Here we go again! I’m referring to the Register-Pajaronian, July 19 article appearing on the front page regarding “Proposition 34.”
In 1978 the California voters approved the death penalty and still after number of tries to abolish it, here it is 34 years later, 2012 and it is going to be on the ballot again in November.
When vicious crimes are committed against other people, the perpetrators are tried, found guilty, and given the death sentence and 25 to 30 years or more, they are still waiting for their sentence to be carried out. And why? Because they continue to file appeal, after appeal, after appeal for years and years. The laws governing or allowing this to go on, should be changed.
I truly believe that any individual, committing a vicious crime, tried, a jury says they are guilty and the sentence is death. There should be no more than two appeals and the death sentence should be carried out within one year from the date of the sentence. The idea that it is taking decades for a sentence to be carried out (if ever), tells me that our justice system is in bad need of reconstruction.
The proponents of Proposition 34, say the State of California could save $100 million if the death penalty was abolished. Well, the state could save millions of dollars if the laws regarding appeals were changed so that inmates could not file appeals for decades. The death sentences should be enforced within a reasonable time and I believe 12 months from date of the sentence sounds reasonable to me.
California’s death chamber has been idle for the past five years or longer, and why? Because of protracted legal challenges of lethal injection practices and a nationwide shortage of the key drug used in the three-injection procedure. The powers that be should stop dragging their feet and change the procedure.
Opponents of the death penalty say executing a criminal is inhumane, that they are caused pain. Well, excuse me! What kind of pain did the criminal inflict on his victim? I’m sure it was far from being painless. Did he care? I doubt it. He probably enjoyed watching them suffer.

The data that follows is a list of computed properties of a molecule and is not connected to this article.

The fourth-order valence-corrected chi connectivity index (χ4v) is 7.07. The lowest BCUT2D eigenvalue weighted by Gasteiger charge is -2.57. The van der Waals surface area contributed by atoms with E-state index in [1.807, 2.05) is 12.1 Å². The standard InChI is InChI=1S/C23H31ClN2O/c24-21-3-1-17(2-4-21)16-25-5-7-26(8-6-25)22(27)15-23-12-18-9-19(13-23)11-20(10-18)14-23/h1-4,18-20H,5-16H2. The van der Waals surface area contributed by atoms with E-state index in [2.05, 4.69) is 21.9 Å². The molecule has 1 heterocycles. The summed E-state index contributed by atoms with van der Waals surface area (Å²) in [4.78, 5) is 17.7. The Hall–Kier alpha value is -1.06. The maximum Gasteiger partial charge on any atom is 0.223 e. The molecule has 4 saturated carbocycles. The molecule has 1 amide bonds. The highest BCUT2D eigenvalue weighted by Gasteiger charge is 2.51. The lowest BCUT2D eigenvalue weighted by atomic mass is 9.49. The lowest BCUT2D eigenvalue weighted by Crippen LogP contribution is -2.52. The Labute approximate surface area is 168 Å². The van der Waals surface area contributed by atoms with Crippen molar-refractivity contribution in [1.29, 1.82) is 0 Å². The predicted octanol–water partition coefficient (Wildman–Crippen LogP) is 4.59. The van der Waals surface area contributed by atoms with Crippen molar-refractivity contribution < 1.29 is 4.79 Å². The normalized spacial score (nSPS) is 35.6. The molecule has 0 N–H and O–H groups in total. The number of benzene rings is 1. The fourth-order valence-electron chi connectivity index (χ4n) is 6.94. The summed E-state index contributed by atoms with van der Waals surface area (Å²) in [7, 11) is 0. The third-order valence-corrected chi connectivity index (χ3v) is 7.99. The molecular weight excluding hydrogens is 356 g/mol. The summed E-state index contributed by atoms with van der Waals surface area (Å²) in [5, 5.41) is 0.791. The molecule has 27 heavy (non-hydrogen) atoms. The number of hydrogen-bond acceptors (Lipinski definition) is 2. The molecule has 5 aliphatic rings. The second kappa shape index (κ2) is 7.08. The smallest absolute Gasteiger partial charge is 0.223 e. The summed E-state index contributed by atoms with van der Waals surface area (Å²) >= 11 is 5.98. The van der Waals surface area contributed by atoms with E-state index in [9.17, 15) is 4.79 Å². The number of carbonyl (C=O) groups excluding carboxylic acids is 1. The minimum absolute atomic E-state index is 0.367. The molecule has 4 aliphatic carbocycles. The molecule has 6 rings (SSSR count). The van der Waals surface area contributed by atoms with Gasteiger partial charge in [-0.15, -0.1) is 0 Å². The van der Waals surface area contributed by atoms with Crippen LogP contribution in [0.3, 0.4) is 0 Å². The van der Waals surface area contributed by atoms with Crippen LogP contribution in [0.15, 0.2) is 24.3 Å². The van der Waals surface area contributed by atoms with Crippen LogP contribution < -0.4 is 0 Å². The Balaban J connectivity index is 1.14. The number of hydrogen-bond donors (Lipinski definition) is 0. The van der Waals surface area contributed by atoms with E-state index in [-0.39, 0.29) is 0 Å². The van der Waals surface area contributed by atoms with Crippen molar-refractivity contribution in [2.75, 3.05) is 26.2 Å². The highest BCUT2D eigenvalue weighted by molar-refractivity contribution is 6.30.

A statement made in 2010 (I think that was the year), by Richard Dieter, executive director of the Death Penalty Information Center, is probably right. Mr. Dieter said, “In jurors’ mind, they can vote for a death sentence without the worry that 10 years later somehow new evidence (of innocence) might emerge. In California, that inmate is not going to be executed in that time and probably is never going to be executed.” And if the law or laws regarding appeals is not changed, Mr. Dieter is right.
As of May 2012 there are 723 inmates on Death Row. I believe in the death penalty. I believe the death penalty sentences should be carried out/enforced and not 30 years later. Mr. Scheidegger is right. Limit the number of times a defendant may appeal. I believe there should only be, at the most, two appeals and these have to be within six months after the date of the sentence and the sentence to enforced within 12 months after sentencing. Other states that have the death penalty can carry out that sentence in six years. It seems to me that California should be able to do the same. So why isn’t our criminal justice able to do the same?
The 27th District Assembly Member Bill Monning stressed that the passage of the law would not be a get-out-of-jail free card for condemned inmates and then he said, “Nobody is walking away from death row. That is explicit and unequivocal.” He has me just a little confused. Explicit means, free from all vagueness and unequivocal means, leaving on doubt. Well, does that mean that the inmates are to remain on death row?
The death penalty could be an effective deterrent to violent crimes if the State of California would enforce death sentences in a timely manner. Since California reinstated capital punishment in 1978 (34 years), only thirteen inmates have been executed and records show that not one of those 13 was innocent.
How can anyone really believe that “life without parole is a pretty server punishment” for criminals that really deserve to die. Why should they continue to live and see their loved ones, while victims of the crime continue to suffer and never have closure. Their loved ones are in a cemetery.
The death penalty should not be abolished, it should be enforced. Money should not be wasted on Proposition 34.
Juanita Lawrence is a resident of Watsonville. Her opinions are her own and do not necessarily represent those of the Register-Pajaronian.
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